by Barbara Black
Students in a computer engineering courses have been playing with model
trains lately, thanks to Professor Purnendu Sinha.
COEN 421 is an embedded systems software design course that fosters hands-on
training in a specialized real-time systems lab. Using virtual software,
students have to program the routing of three trains on a designated model
Controlling trains gave students a graphic sense of what could go wrong
if their design was inadequate. As they wrote applications that sent impulses
to the layouts control board, they had to get a train to detect
when another train was approaching on the same track, and move smoothly
onto a siding to let it pass.
Sinha said he started them with the simplest challenge and worked up to
more complex operations. One of the hardest things, said one
of the students, was to visualize each train separately. They
also had to avoid deadlock, where two trains would simply stop, facing
Embedded systems play an important role in our day-to-day life,
Dr. Sinha explained. They are found in domestic appliances, automobiles,
telephones, electronic gadgets, banking systems, nuclear power plants,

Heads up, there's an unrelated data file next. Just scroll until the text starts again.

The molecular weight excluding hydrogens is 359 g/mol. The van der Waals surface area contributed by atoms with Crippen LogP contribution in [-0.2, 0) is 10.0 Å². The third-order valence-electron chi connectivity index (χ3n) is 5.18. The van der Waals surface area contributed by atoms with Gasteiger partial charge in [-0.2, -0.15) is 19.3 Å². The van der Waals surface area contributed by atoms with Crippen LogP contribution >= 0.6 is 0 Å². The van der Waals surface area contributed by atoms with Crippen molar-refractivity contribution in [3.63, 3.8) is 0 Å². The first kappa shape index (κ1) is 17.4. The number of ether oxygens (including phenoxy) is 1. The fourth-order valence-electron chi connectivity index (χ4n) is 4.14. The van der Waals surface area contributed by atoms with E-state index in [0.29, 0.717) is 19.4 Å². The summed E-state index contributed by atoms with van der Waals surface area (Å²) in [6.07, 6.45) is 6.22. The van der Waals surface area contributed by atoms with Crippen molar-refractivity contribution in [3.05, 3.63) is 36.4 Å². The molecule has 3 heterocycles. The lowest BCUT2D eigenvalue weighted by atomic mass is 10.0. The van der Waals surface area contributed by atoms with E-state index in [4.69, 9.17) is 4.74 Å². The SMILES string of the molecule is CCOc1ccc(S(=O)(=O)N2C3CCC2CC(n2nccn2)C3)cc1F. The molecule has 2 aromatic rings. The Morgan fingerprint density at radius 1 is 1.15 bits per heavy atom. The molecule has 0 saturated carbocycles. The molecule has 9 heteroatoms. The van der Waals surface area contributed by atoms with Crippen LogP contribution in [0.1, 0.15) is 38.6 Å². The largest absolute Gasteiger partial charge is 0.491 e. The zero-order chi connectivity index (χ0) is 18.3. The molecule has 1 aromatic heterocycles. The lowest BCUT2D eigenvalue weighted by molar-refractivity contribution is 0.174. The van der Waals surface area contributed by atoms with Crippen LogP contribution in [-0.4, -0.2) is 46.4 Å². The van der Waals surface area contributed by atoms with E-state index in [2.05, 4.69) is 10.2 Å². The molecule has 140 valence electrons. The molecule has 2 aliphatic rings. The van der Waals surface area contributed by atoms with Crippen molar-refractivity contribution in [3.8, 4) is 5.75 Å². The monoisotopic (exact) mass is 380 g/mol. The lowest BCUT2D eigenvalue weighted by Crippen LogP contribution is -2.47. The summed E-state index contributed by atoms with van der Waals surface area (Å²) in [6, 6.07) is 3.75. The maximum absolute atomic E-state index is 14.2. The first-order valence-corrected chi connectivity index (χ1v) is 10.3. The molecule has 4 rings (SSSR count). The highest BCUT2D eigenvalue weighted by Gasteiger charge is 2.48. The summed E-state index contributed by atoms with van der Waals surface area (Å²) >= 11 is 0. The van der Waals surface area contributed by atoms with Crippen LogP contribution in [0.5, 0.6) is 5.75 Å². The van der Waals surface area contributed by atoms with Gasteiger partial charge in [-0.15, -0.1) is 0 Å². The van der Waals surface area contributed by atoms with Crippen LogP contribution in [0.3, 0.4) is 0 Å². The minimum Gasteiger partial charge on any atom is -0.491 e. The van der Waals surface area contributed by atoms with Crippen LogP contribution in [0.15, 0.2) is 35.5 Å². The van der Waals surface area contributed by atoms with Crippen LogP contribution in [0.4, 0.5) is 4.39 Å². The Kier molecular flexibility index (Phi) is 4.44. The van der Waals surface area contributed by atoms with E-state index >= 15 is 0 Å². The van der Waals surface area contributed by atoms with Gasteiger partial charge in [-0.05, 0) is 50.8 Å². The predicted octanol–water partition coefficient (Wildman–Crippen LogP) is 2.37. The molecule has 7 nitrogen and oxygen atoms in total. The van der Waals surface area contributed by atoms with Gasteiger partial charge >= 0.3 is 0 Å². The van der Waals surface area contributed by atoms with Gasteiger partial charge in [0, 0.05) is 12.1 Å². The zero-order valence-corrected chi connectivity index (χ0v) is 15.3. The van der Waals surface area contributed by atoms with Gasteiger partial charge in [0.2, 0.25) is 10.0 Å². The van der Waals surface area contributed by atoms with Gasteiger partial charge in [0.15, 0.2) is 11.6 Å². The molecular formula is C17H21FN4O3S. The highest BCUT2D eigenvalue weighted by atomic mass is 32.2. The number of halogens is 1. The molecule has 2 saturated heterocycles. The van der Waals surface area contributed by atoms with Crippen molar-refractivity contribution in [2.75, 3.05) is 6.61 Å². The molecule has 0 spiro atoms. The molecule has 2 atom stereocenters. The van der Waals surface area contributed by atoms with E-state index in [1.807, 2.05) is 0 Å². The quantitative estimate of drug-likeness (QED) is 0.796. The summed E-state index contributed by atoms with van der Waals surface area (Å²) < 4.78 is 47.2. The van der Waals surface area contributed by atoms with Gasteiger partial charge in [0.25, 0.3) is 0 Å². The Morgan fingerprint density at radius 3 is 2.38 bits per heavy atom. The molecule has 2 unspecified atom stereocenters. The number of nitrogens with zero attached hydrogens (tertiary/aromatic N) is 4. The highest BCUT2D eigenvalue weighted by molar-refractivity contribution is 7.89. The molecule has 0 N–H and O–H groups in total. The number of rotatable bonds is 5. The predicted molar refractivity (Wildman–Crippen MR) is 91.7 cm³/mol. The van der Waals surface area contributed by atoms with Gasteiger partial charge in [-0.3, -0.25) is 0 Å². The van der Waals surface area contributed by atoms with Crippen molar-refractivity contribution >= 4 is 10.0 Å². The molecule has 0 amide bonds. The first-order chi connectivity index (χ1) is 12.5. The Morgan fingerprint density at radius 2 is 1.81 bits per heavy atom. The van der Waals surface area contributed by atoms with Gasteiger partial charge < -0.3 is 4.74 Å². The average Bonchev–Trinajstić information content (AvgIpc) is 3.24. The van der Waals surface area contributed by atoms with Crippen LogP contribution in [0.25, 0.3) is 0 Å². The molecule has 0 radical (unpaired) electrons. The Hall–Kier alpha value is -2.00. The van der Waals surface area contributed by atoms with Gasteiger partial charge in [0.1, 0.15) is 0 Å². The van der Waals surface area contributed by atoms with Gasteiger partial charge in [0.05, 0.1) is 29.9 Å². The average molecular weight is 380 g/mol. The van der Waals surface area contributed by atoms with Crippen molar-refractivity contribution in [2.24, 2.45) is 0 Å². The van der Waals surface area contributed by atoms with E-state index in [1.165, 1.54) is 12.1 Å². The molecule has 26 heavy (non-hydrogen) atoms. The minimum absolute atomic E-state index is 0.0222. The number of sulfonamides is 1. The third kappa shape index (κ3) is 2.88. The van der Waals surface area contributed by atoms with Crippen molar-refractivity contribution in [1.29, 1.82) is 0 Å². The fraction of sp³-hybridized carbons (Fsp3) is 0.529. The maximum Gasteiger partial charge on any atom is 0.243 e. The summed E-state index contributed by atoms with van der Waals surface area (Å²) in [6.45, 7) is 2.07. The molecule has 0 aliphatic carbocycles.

avionics, and many other places.
Nowadays, software is an integral part in most of these embedded
systems. Software development for embedded systems requires structured,
disciplined and transparent approach to efficiently create and maintain
high-quality software and ensure the reliability of these complex software
This design project is to develop a software system using object-oriented
methodology that can manage movement of three miniature trains moving
in arbitrary directions on a specified track-layout, Sinha explained.
The objective is to avoid derailment and collision at any moment.
The experiments are designed in an incremental manner so that students
first develop all necessary software modules for controlling speed, track-switching
mechanism, and so on, and ultimately, integrate them all.
The students were working in the Electrical and Computer Engineering Departments
Real-Time System Laboratory (RTSL) on the eighth floor of the Hall Building.
They also had a lab manual and a continually updated FAQ page on the lab
Web site to help them come up with a good design and resolve any difficulties
that arose over the design process.